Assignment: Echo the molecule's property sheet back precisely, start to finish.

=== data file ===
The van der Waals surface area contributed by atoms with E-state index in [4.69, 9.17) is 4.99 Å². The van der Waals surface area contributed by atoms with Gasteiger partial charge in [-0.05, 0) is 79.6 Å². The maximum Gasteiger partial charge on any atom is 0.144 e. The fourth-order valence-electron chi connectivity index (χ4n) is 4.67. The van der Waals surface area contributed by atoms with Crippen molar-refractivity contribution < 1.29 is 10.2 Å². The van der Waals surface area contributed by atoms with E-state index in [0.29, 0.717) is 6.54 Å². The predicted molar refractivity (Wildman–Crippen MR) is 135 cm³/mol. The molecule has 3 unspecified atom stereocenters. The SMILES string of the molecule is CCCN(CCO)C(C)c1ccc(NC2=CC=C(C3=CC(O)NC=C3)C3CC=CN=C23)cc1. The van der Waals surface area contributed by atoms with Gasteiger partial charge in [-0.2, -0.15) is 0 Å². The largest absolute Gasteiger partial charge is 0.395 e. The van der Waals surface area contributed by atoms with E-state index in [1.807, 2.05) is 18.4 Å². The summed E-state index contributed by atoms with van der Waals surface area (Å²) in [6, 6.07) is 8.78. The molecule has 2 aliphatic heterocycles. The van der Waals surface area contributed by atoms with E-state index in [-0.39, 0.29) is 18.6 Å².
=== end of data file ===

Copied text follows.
The van der Waals surface area contributed by atoms with E-state index in [4.69, 9.17) is 4.99 Å². The van der Waals surface area contributed by atoms with Gasteiger partial charge in [-0.05, 0) is 79.6 Å². The maximum Gasteiger partial charge on any atom is 0.144 e. The fourth-order valence-electron chi connectivity index (χ4n) is 4.67. The van der Waals surface area contributed by atoms with Crippen molar-refractivity contribution < 1.29 is 10.2 Å². The van der Waals surface area contributed by atoms with E-state index in [0.29, 0.717) is 6.54 Å². The predicted molar refractivity (Wildman–Crippen MR) is 135 cm³/mol. The molecule has 3 unspecified atom stereocenters. The SMILES string of the molecule is CCCN(CCO)C(C)c1ccc(NC2=CC=C(C3=CC(O)NC=C3)C3CC=CN=C23)cc1. The van der Waals surface area contributed by atoms with Gasteiger partial charge in [-0.2, -0.15) is 0 Å². The largest absolute Gasteiger partial charge is 0.395 e. The van der Waals surface area contributed by atoms with E-state index in [1.807, 2.05) is 18.4 Å². The summed E-state index contributed by atoms with van der Waals surface area (Å²) in [6, 6.07) is 8.78. The molecule has 2 aliphatic heterocycles. The van der Waals surface area contributed by atoms with E-state index in [-0.39, 0.29) is 18.6 Å².